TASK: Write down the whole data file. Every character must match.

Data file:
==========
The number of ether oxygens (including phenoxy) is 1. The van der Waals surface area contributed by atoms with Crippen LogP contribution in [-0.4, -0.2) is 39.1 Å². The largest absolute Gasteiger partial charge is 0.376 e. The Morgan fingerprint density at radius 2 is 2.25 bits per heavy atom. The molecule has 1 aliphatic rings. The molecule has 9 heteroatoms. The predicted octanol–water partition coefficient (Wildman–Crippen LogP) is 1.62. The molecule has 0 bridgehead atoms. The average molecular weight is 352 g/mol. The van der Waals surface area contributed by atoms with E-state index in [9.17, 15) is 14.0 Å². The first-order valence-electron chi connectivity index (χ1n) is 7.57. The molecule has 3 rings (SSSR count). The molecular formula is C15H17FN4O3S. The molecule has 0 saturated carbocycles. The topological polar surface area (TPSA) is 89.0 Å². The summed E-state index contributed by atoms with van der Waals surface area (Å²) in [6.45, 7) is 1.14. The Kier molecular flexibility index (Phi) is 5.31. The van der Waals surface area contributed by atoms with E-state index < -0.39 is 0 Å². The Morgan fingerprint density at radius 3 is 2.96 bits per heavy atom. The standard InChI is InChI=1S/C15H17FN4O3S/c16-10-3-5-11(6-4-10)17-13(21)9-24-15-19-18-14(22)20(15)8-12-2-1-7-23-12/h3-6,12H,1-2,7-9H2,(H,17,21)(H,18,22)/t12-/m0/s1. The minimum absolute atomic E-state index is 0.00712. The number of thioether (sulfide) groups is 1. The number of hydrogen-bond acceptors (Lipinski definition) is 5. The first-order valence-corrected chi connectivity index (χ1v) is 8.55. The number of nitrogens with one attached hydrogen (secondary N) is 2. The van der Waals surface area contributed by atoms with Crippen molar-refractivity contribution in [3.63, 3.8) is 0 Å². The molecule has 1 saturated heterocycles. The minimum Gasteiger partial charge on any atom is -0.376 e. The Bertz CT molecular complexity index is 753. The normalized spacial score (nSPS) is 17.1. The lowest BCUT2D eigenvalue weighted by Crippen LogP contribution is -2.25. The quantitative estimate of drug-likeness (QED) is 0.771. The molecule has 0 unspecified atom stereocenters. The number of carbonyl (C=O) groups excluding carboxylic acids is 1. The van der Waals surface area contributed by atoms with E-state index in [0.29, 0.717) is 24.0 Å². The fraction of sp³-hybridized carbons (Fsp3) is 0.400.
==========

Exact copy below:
The number of ether oxygens (including phenoxy) is 1. The van der Waals surface area contributed by atoms with Crippen LogP contribution in [-0.4, -0.2) is 39.1 Å². The largest absolute Gasteiger partial charge is 0.376 e. The Morgan fingerprint density at radius 2 is 2.25 bits per heavy atom. The molecule has 1 aliphatic rings. The molecule has 9 heteroatoms. The predicted octanol–water partition coefficient (Wildman–Crippen LogP) is 1.62. The molecule has 0 bridgehead atoms. The average molecular weight is 352 g/mol. The van der Waals surface area contributed by atoms with E-state index in [9.17, 15) is 14.0 Å². The first-order valence-electron chi connectivity index (χ1n) is 7.57. The molecule has 3 rings (SSSR count). The molecular formula is C15H17FN4O3S. The molecule has 0 saturated carbocycles. The topological polar surface area (TPSA) is 89.0 Å². The summed E-state index contributed by atoms with van der Waals surface area (Å²) in [6.45, 7) is 1.14. The Kier molecular flexibility index (Phi) is 5.31. The van der Waals surface area contributed by atoms with E-state index < -0.39 is 0 Å². The Morgan fingerprint density at radius 3 is 2.96 bits per heavy atom. The standard InChI is InChI=1S/C15H17FN4O3S/c16-10-3-5-11(6-4-10)17-13(21)9-24-15-19-18-14(22)20(15)8-12-2-1-7-23-12/h3-6,12H,1-2,7-9H2,(H,17,21)(H,18,22)/t12-/m0/s1. The minimum absolute atomic E-state index is 0.00712. The number of thioether (sulfide) groups is 1. The number of hydrogen-bond acceptors (Lipinski definition) is 5. The first-order valence-corrected chi connectivity index (χ1v) is 8.55. The number of nitrogens with one attached hydrogen (secondary N) is 2. The van der Waals surface area contributed by atoms with Crippen molar-refractivity contribution in [3.63, 3.8) is 0 Å². The molecule has 1 saturated heterocycles. The minimum Gasteiger partial charge on any atom is -0.376 e. The Bertz CT molecular complexity index is 753. The normalized spacial score (nSPS) is 17.1. The lowest BCUT2D eigenvalue weighted by Crippen LogP contribution is -2.25. The quantitative estimate of drug-likeness (QED) is 0.771. The molecule has 0 unspecified atom stereocenters. The number of carbonyl (C=O) groups excluding carboxylic acids is 1. The van der Waals surface area contributed by atoms with E-state index in [0.29, 0.717) is 24.0 Å². The fraction of sp³-hybridized carbons (Fsp3) is 0.400.